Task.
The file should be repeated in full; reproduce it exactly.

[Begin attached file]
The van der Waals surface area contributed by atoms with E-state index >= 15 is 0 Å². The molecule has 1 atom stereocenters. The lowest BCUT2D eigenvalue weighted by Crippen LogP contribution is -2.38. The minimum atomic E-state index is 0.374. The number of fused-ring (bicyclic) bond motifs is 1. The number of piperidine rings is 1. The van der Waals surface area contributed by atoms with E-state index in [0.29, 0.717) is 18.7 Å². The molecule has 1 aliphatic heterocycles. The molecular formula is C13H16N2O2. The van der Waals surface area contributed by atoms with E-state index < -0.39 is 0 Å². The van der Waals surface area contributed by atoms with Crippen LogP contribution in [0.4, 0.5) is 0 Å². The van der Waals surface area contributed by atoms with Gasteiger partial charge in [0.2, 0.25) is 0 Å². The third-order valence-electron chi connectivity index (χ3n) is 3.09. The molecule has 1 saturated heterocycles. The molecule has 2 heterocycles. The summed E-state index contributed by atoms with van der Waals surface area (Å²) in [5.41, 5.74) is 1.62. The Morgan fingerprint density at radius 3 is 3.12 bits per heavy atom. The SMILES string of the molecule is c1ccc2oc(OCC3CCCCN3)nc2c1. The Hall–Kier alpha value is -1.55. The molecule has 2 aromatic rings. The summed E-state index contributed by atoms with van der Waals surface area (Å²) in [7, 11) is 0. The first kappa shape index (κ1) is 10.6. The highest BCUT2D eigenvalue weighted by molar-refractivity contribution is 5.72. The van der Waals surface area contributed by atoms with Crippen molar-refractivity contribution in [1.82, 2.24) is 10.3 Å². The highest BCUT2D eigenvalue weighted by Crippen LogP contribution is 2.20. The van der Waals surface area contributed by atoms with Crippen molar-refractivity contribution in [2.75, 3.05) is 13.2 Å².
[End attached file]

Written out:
The van der Waals surface area contributed by atoms with E-state index >= 15 is 0 Å². The molecule has 1 atom stereocenters. The lowest BCUT2D eigenvalue weighted by Crippen LogP contribution is -2.38. The minimum atomic E-state index is 0.374. The number of fused-ring (bicyclic) bond motifs is 1. The number of piperidine rings is 1. The van der Waals surface area contributed by atoms with E-state index in [0.29, 0.717) is 18.7 Å². The molecule has 1 aliphatic heterocycles. The molecular formula is C13H16N2O2. The van der Waals surface area contributed by atoms with E-state index < -0.39 is 0 Å². The van der Waals surface area contributed by atoms with Crippen LogP contribution in [0.4, 0.5) is 0 Å². The van der Waals surface area contributed by atoms with Gasteiger partial charge in [0.2, 0.25) is 0 Å². The third-order valence-electron chi connectivity index (χ3n) is 3.09. The molecule has 1 saturated heterocycles. The molecule has 2 heterocycles. The summed E-state index contributed by atoms with van der Waals surface area (Å²) in [5.41, 5.74) is 1.62. The Morgan fingerprint density at radius 3 is 3.12 bits per heavy atom. The SMILES string of the molecule is c1ccc2oc(OCC3CCCCN3)nc2c1. The Hall–Kier alpha value is -1.55. The molecule has 2 aromatic rings. The summed E-state index contributed by atoms with van der Waals surface area (Å²) in [7, 11) is 0. The first kappa shape index (κ1) is 10.6. The highest BCUT2D eigenvalue weighted by molar-refractivity contribution is 5.72. The van der Waals surface area contributed by atoms with Crippen molar-refractivity contribution in [1.82, 2.24) is 10.3 Å². The highest BCUT2D eigenvalue weighted by Crippen LogP contribution is 2.20. The van der Waals surface area contributed by atoms with Crippen molar-refractivity contribution in [2.75, 3.05) is 13.2 Å².